For now, banking on the remaining signatories to the JCPOA’s effort to provide it with an economic lifeline in the face of unilateral U.S. sanctions, Tehran appears to be pursuing a relatively cautious path in the region.[fn]In May, Crisis Group published a list of recommendations aimed at preserving a certain degree of trade between Europe and Iran as means of preserving the JCPOA. Some of those suggestions, including the development of “specially purposed vehicle” to conduct financial transactions, are close to materialising. Crisis Group Middle East Report N°185, How Europe Can Save the Iran Nuclear Deal, 2 May 2018; “EU mechanism for Iran trade to be symbolically ready on Nov. 4: Diplomats”, Reuters, 24 October 2018.Hide Footnote It has largely refrained from responding militarily to more than 200 Israeli strikes on its assets in Syria and engaging in skirmishes with the U.S. Navy in the Strait of Hormuz.[fn]“Israel says struck Iranian targets in Syria 200 times in last two years”, Reuters, 4 September 2018; “Iranian boats mysteriously stop harassing U.S. Navy”, Daily Beast, 8 October 2018.Hide Footnote

Paradoxically, however, Tehran could become less risk-averse if Washington were to succeed in crippling its economy. As a senior Iranian official put it, “if the economy spirals out of control, the leadership in Tehran will welcome a crisis that could change the subject domestically and rally the population round the flag”.[fn]Crisis Group interview, New York, September 2018.Hide Footnote Given the high level of friction between Iran, the U.S. and their respective allies in the region, such a clash could easily spiral into a disastrous conflict.[fn]These flashpoints can be monitored on Crisis Group’s Iran-U.S. Trigger List.Hide Footnote

If its goal is to constrain Iran’s regional reach, the Trump administration would be wiser to address the political drivers of conflict.

Indeed, there are early signs that the U.S. approach might be backfiring. The Trump administration has accused Iran of targeting U.S. diplomatic facilities in Baghdad and Basra through its allied Shiite paramilitary groups. If true, these attacks would constitute an escalation unseen in Iraq since 2011 and indicate that tightening the noose of sanctions has made Iran more, not less, aggressive. Equally risky is a scenario in which Iran’s economy stays afloat and U.S. sanctions fail to curb Iran’s regional policy. This could prompt U.S. allies in the region to provoke a confrontation between Washington and Tehran that would significantly weaken their regional foe on their behalf. As an Israeli official put it, “my distinct impression is that [Prime Minister Benjamin] Netanyahu is pushing toward actual use of force by the U.S. against Iran. Unclear of what scope – a single attack, a broader move?”[fn]Crisis Group interview, Tel Aviv, October 2018.Hide Footnote

If past is prelude, the Islamic Revolutionary Guard Corps, which is primarily responsible for implementing Iran’s regional policies, will again benefit – both politically and economically – from sanctions. Its influence expanded markedly amid the nuclear standoff and mounting pressure of sanctions (from 2006 to 2013). It controls the smuggling networks and embezzles billions in public funds through complex shell games purportedly aimed at skirting U.S. sanctions. At the same time, the middle class, which tends to drive social protests and exerts a countervailing pressure on the state, will shrink and suffer from critical shortages of food and medicine.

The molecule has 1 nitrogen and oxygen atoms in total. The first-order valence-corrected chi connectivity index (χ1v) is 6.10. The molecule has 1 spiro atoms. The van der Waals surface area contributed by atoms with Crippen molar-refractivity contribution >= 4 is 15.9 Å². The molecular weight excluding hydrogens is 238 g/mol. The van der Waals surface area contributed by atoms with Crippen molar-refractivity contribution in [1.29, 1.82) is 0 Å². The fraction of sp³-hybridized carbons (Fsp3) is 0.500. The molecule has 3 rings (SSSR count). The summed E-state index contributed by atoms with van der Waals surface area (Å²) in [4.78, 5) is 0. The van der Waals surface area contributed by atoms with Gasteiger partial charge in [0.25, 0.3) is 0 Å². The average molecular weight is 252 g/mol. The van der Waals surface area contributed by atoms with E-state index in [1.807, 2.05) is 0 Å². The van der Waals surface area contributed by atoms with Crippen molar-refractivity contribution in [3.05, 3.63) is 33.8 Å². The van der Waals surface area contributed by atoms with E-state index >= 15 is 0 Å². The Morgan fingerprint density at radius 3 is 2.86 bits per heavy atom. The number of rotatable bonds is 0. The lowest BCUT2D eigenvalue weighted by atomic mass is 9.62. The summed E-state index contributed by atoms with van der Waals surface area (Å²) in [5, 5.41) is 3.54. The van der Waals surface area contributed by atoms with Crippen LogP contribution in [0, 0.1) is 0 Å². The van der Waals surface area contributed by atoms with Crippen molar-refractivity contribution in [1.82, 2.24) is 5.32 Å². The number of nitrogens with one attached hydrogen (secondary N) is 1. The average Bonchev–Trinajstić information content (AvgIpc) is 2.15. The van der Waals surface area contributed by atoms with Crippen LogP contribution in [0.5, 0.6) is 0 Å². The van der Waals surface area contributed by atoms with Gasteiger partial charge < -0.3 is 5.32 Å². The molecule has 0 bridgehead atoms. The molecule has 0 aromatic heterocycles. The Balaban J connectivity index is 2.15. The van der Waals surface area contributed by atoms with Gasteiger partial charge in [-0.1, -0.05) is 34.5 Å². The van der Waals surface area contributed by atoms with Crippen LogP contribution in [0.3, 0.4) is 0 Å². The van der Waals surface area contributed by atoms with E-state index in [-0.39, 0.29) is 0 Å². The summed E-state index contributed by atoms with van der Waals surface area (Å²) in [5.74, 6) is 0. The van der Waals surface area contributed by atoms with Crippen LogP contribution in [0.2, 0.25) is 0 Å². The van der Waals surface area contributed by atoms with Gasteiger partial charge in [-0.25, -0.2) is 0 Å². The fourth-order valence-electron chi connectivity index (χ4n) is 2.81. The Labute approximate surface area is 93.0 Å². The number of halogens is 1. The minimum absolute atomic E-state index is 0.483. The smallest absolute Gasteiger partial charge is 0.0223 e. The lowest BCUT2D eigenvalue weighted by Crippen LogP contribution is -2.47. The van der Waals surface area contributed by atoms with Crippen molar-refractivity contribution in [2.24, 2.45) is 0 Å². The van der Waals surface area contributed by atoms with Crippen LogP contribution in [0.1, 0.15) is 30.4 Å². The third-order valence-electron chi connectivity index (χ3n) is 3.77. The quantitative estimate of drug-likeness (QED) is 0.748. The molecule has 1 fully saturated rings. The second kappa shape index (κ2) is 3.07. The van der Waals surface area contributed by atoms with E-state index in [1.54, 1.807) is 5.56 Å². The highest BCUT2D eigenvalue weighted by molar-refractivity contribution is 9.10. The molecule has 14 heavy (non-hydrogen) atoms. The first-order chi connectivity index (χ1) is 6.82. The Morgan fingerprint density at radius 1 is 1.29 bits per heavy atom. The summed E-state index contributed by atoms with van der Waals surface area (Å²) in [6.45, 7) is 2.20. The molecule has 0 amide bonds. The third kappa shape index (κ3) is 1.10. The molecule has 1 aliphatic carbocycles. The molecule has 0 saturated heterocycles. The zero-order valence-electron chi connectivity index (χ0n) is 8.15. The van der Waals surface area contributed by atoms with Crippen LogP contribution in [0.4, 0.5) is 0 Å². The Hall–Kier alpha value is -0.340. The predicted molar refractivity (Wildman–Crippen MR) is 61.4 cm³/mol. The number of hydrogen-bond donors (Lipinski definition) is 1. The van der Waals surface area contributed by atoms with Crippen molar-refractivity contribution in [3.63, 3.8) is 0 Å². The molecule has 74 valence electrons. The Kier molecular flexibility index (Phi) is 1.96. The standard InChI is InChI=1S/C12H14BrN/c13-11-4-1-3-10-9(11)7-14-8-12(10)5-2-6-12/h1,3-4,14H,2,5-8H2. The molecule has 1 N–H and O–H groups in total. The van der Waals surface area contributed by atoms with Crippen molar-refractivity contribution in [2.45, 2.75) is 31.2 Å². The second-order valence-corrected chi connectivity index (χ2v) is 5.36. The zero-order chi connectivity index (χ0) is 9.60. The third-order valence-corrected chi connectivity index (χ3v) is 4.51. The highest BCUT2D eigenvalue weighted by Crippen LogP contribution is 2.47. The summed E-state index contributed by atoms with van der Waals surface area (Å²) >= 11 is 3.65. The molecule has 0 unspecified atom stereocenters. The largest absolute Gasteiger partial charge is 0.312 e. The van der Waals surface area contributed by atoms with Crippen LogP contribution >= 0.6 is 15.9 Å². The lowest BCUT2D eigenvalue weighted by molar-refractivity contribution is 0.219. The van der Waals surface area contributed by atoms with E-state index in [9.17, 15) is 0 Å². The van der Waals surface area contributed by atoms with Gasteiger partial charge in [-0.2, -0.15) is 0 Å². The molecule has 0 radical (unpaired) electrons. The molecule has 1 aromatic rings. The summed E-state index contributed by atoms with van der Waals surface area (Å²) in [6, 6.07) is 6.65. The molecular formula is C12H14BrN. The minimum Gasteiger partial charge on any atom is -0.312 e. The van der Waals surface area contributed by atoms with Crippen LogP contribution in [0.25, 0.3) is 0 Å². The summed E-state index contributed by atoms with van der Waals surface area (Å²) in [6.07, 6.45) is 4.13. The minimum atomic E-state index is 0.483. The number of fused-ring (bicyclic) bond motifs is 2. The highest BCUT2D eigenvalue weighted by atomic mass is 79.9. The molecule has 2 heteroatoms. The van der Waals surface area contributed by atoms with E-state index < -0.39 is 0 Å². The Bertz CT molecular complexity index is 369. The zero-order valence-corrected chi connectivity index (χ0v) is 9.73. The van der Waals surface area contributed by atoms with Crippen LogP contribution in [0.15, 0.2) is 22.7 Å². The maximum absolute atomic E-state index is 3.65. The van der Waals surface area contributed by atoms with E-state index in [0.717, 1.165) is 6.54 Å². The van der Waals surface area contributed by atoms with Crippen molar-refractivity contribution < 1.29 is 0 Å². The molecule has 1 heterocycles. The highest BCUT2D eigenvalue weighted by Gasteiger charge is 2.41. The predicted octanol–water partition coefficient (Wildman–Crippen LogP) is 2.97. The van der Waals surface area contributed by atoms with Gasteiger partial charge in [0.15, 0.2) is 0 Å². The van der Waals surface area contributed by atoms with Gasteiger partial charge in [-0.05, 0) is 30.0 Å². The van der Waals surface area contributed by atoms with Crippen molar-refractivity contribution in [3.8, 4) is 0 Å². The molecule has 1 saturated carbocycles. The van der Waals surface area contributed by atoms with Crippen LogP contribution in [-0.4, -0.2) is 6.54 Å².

If its goal is to constrain Iran’s regional reach, the Trump administration would be wiser to address the political drivers of conflict, which are informed by local factors. To leverage the pressure it has managed to accumulate against Iran to produce a shift in Tehran’s policy, it would need to acknowledge Iran’s legitimate security concerns, namely its comparatively inferior conventional military capabilities. Tehran is unlikely to agree to compromise its national security assets for economic incentives. The U.S. optimally would signal its willingness to address these concerns and provide viable security assurances to Iran’s leaders. In parallel, it would work with other regional actors toward a broader security architecture that includes Iran. That said, such a policy shift is hard to envision given the administration’s current posture toward Tehran.

For its part, and regardless of what Washington does, Tehran should take steps to address its neighbours’ concerns – most importantly to recognise that the more its security doctrine promotes expeditionary warfighting, the more it will provoke aggressive pushback by its adversaries. In the same vein, Iran should encourage the integration of its non-state allies into their countries’ security bodies under the direct and effective control of their central governments, and it should stop proliferating ballistic missile technology around the region.

The alternative to both sides taking a step back from their escalatory path is a sanctions regime that penalises Iran and the Iranian people, but does not enhance peace and security in the region and could well lead to war.

Washington/Brussels, 2 November 2018